This is the first thing I ever made in After Effects

Behold this greatness. I started using After Effects in summer of 2005. Prior to that I was mostly just a Final Cut Pro guy, editing short videos and home movies. I knew Photoshop to an extent, and eventually I got to the point where there were things I wanted to do with video that I could do with photos in Photoshop.

That led me to After Effects. The date on these files is marked as 6/8/2005, so they are almost 7 years old. I guess this could be considered my entire demo reel in 2005. I worked at an ad agency that made car commercials by the bushel, and they were fast and cheap designs. Well, maybe not designs as much as they were car salesman screaming this sketchy and misleading deal RIGHT NOW before it’s too late.

The footage of the Mustang is from Ford. They rotate the camera and car around and give you the clip and a matte to work with in case you want to composite. And composite I did!

In the first clip, I placed the car behind a stylish premade background from Digital Juice. Then I designed a speedometer in Photoshop and angled it in a 3D layer. I shrewdly separated the needle from the rest of the speedometer so I could do that sweet rotation move as the car’s speed revved up, despite it not driving anywhere. And somehow the whole speedometer starts getting all shaky and crazy but the needle stays perfectly still. You were supposed to feel the raw power of the car with all that shaking but now it just looks weird to me. I give myself an A for effort!

In the second clip, I merely took a dark sky stock footage and placed the car in front of it. I must have had the car filled with a black layer or used the matte to cut out the shape of the car from a solid, then I faded it out and brought the car to light.

MY work has gotten better since then (I hope), through nothing but absorbing tutorials and building project after project. You force yourself to get better by learning how to do things correctly or by creating projects that are based on an effect that people consider quality work. I think it’s important to remember what’s not on your reel and why, and it’s worthwhile to go back and look at work that really isn’t THAT old and see how far you’ve come.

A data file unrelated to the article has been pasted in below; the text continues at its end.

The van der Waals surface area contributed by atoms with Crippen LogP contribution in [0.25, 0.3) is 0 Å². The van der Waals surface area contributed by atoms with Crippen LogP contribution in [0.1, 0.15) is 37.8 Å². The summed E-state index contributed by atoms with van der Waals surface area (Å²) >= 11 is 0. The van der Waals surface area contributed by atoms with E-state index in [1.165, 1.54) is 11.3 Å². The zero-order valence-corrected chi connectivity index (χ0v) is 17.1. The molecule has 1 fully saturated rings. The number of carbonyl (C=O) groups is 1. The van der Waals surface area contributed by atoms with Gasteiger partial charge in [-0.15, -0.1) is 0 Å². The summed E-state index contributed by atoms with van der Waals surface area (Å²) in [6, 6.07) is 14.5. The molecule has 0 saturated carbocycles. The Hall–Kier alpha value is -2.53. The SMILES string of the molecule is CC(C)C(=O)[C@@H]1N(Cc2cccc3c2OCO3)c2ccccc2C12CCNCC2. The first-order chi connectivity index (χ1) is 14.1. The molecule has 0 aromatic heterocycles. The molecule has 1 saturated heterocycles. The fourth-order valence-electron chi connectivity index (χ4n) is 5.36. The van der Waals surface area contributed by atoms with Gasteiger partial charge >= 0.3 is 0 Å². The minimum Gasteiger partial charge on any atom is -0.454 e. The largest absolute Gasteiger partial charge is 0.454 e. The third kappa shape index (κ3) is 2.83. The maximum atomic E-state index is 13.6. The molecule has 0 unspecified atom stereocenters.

Yep, They Bother Me Too

99% of the work I create nowadays is car commercials. Compared to anything and everything else you see on TV, they set the quality bar pretty low. You know exactly what I mean.

I’ve done hundreds of them. My work tends to look better than those extreme examples, but nonetheless, most car commercials are doomed before I even get to edit one thing.  I can only imagine that most people who see car commercials on TV either:

a. Tune it out completely, rendering the advertising message useless.

b. Change the channel.

c. Groan/roll eyes/ sigh/other symptom of aggravation.

d. Some combination of a, b, and c.

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Waving Pennant in Cinema 4D

So here is a clip form a commercial I did that had to do with UCF Athletics. Instead of just using regular-old text, I constantly try to think of different methods to present title work. In this sports themed commercial I added the title work onto a material in Cinema 4D and created a waving pennant using the cloth tag.

I would recommend using the cloth tag to create any sort of waving flag like this rather than the wind deformer. The Cloth tag is very easy to set up and with some trial and error you can create a much more natural looking movement than with the simple wind deformer. Don’t forget to make it a child of a hyperNURBS object to make it even smoother.

There are several tutorials on this subject already out there, including this one.

I’d really like to get more in depth with the cloth tag to better understand how the settings can alter the movement and reaction of your object. I haven;t been able to find an in depth review of what certain things like flexion, global intersection analysis, global drag, etc. actually “do” when changed. If anyone has a breakdown of this to link to or would perhaps put it in writing please let me know.

Money Mailbox

So I had to come up with a design relatively quickly (That’s like 6 hours or so) that conveyed how owning a Ford vehicle already can save you a lot of money if you really want to buy a gas-guzzling F-150 that Ford is practically giving away.

I modeled the mailbox in Cinema 4D and made it fully functional with a door and a flag. The money particle was easy to make, with a wind deformer modifying a plane object with both sides of a $100 bill as the materials. The emitter works well, but it lacks collision detection so the particles tend to intersect and overlap in ways a giant stream of money flying out of a mailbox wouldn’t here in the real world. Without using Xpresso and Thinking Particles I couldn’t get it to react properly, but the bills are moving fast with a motion blur and rotating so you really can’t tell. And thats what it’s all about, getting it done ASAP by finding corners to cut.

Thinking Particles is something I want to get good at, but there are no great books or resources I have been able to find to teach me. 

Toyota Tundra Rough Cut

Here’s a spot I did that shows off the toughness of the Toyota Tundra. It came out pretty cool, but unfortunately the compression knocks the visual quality down a notch. I used Apple Motion, After Effects and some Photoshop. The last 5 seconds are where you insert a dealer’s logo and location information.